THX is on a mission to bring dynamic sound to the virtual reality experience.
“What we’re primarily focused on is the acoustic environment for VR. All you’re getting now in VR is called binaural, which puts the sound in the middle of your head,” CEO TyAhmad-Taylor told TheWrap just hours after his company was acquired by gaming company Razer.
“In the VR space, we feel like the headsets and being able to play with those, that’s been solved. Getting high-end experiences is kind of evolving, we’re trying to figure out what works and doesn’t work. One of the things we’re trying to address is, How do you create an immersive sound environment for virtual reality?”
THX sees opportunity in VR, which up until now has relied on a more traditional sound system through consumer headsets like Facebook’s Oculus Rift and Samsung VR.
Ahmad-Taylor used the example of having a 360-degree environment where, say, a character behind you and to the right may speak, but their voice registers as if the person is next to you.
“For users, it’s a weird experience,” he added.
VR for scripted content and gaming is not without its challenges. Despite exciting examples of how applied VR might look (like Mark Zuckerberg’s impressive Oculus demo in early October), many early users have reported experiencing motion sickness.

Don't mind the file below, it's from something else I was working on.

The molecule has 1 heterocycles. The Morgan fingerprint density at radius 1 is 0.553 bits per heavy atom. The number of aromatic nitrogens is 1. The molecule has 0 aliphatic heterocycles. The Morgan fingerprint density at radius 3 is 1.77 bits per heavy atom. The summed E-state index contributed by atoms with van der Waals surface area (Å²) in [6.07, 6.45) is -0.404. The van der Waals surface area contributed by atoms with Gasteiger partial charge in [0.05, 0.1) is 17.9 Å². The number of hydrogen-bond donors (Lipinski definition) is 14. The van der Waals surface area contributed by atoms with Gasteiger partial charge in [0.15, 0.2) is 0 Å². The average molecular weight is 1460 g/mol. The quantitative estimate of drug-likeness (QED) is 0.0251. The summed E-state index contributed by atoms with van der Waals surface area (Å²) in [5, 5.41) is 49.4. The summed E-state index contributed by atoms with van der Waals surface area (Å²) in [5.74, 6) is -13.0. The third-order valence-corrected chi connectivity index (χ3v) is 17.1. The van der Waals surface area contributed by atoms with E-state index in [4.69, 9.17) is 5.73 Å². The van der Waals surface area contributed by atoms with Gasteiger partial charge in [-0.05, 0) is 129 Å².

“Getting over the hurdles from both a storytelling and gaming playing is going to be critical to stop inducing nausea,”Ahmad-Taylor said.
Lucas formed THX in 1983 as a kind of quality-assurance system, lending its name as a certification to cinemas — and later, home theaters, car audio systems and video game consoles, among others — which were equipped with a certain standard of high-fidelity audio.
This year, the company premiered its THX Live! live-entertainment certification during Beyonce’s “Formation World Tour.” The company plans to expand its THX certification program to include headphones, immersive audio and eventually, virtual and augmented reality.